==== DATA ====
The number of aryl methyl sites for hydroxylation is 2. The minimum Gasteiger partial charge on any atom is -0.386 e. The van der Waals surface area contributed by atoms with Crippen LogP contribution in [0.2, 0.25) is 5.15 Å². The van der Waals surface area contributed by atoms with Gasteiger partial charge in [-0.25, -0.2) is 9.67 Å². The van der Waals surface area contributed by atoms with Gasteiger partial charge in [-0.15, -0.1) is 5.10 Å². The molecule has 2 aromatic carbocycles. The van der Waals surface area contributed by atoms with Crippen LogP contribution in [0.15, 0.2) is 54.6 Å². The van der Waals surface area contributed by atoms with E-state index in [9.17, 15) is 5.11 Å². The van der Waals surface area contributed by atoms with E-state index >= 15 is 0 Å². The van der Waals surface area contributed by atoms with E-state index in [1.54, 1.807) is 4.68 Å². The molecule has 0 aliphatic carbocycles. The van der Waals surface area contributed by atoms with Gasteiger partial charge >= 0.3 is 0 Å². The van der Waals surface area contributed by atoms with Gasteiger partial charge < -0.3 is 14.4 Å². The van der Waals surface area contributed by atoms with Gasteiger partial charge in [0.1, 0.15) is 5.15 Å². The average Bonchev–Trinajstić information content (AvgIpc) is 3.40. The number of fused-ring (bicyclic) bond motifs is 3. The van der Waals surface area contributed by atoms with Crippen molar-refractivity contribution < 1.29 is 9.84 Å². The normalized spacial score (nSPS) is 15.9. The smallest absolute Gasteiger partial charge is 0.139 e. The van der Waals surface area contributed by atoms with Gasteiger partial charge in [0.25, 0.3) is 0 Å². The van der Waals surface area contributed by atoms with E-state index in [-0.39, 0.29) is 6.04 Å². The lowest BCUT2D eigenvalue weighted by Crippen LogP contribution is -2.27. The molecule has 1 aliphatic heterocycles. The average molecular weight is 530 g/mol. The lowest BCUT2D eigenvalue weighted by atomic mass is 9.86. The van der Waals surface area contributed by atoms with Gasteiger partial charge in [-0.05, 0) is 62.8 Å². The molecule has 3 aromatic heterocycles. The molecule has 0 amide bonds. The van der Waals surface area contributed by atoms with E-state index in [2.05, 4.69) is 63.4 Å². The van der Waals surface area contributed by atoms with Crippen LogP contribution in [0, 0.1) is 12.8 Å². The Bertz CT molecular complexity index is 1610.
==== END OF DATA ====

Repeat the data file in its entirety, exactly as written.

The number of aryl methyl sites for hydroxylation is 2. The minimum Gasteiger partial charge on any atom is -0.386 e. The van der Waals surface area contributed by atoms with Crippen LogP contribution in [0.2, 0.25) is 5.15 Å². The van der Waals surface area contributed by atoms with Gasteiger partial charge in [-0.25, -0.2) is 9.67 Å². The van der Waals surface area contributed by atoms with Gasteiger partial charge in [-0.15, -0.1) is 5.10 Å². The molecule has 2 aromatic carbocycles. The van der Waals surface area contributed by atoms with Crippen LogP contribution in [0.15, 0.2) is 54.6 Å². The van der Waals surface area contributed by atoms with E-state index in [9.17, 15) is 5.11 Å². The van der Waals surface area contributed by atoms with E-state index >= 15 is 0 Å². The van der Waals surface area contributed by atoms with E-state index in [1.54, 1.807) is 4.68 Å². The molecule has 0 aliphatic carbocycles. The van der Waals surface area contributed by atoms with Gasteiger partial charge >= 0.3 is 0 Å². The van der Waals surface area contributed by atoms with Gasteiger partial charge < -0.3 is 14.4 Å². The van der Waals surface area contributed by atoms with Gasteiger partial charge in [0.1, 0.15) is 5.15 Å². The average Bonchev–Trinajstić information content (AvgIpc) is 3.40. The number of fused-ring (bicyclic) bond motifs is 3. The van der Waals surface area contributed by atoms with Crippen molar-refractivity contribution < 1.29 is 9.84 Å². The normalized spacial score (nSPS) is 15.9. The smallest absolute Gasteiger partial charge is 0.139 e. The van der Waals surface area contributed by atoms with Gasteiger partial charge in [0.25, 0.3) is 0 Å². The van der Waals surface area contributed by atoms with E-state index in [-0.39, 0.29) is 6.04 Å². The lowest BCUT2D eigenvalue weighted by Crippen LogP contribution is -2.27. The molecule has 1 aliphatic heterocycles. The average molecular weight is 530 g/mol. The lowest BCUT2D eigenvalue weighted by atomic mass is 9.86. The van der Waals surface area contributed by atoms with Gasteiger partial charge in [-0.05, 0) is 62.8 Å². The molecule has 3 aromatic heterocycles. The molecule has 0 amide bonds. The van der Waals surface area contributed by atoms with E-state index in [2.05, 4.69) is 63.4 Å². The van der Waals surface area contributed by atoms with Crippen LogP contribution in [0, 0.1) is 12.8 Å². The Bertz CT molecular complexity index is 1610.